Boeing has confirmed that Wi-Fi made cockpit displays go blank during testing of its latest 737-NG aircraft, a revamp of one of the most common planes in the sky.
The story was uncovered by FlightGlobal's Runway Girl blogger Mary Kirby.
Boeing stressed that no planes had rolled off the production line yet with the problem, and that the manufacturer of the displays, Honeywell, was working on a revised design that would be installed before Boeing delivered the plane to airlines.
The problem only affects "Phase III" Honeywell displays, but the 737 planes being flown on domestic city hops by Australian airlines like Qantas and Virgin Blue use Phase I and II displays that aren't susceptible to the Wi-Fi interference problem.
The screen black-outs occurred under test conditions aircraft makers have to run under United States Federal Communications Commission regulations.
However, Boeing said that the Wi-Fi radiation level required to make the screens go blank was much higher than what would normally be emitted from a planeload of passengers' laptops and handheld devices.
"Actual [electromagnetic radiation] levels experienced during normal operation of typical passenger Wi-Fi systems would not cause any blanking," it said.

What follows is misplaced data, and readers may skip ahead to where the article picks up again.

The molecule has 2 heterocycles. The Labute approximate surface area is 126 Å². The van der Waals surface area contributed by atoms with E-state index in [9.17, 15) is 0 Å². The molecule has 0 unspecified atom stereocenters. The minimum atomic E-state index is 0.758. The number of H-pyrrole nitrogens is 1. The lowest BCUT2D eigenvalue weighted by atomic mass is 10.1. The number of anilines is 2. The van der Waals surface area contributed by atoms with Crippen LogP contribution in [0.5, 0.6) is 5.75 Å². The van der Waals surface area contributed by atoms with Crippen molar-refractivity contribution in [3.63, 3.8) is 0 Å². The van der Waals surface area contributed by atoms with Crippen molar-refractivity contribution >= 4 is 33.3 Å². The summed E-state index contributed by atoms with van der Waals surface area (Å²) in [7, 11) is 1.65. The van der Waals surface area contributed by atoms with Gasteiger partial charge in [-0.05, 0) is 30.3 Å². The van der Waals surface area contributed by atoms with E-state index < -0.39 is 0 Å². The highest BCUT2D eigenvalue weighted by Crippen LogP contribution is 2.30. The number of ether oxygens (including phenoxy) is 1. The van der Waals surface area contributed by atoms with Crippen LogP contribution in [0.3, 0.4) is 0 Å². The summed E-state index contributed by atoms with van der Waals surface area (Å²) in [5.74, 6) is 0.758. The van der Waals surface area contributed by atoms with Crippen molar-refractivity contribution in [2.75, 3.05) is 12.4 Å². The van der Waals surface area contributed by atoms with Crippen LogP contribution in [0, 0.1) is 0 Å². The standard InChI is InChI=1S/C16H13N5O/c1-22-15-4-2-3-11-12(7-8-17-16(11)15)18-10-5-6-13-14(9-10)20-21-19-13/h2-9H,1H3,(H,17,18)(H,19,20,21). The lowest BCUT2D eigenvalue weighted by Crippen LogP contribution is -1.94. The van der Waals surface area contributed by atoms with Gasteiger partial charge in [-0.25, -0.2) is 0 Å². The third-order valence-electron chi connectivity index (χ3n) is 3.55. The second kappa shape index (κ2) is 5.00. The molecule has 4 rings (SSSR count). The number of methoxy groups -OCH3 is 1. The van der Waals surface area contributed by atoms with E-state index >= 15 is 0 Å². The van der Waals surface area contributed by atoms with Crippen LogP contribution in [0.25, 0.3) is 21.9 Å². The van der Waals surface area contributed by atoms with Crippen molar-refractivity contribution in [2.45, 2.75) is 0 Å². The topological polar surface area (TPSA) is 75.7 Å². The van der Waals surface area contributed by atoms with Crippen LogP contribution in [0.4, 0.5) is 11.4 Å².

Boeing was testing the Wi-Fi system for the US company Aircell, which provides nationwide inflight internet under the GoGo brand (Australian Business Traveller reviewed GoGo during a Virgin America flight recently.)
The use of wireless devices on planes has continued to be a controversial issue, with very few instances of interference proven.
In an Australian Business Traveller interview in Seattle several years ago, Boeing spokesman Marc Birtel said Boeing had been telling airlines and regulators that aircraft electronics were well shielded against any sort of radio frequency interference, but that aviation regulators were perpetually afraid to lift bans on wireless devices inflight as ultimate liability for air safety rested on them.
Dan is a tech enthusiast who frequently qualifies for enhanced airport security screening due to the number of cords and gadgets stuffed into his cabin bag.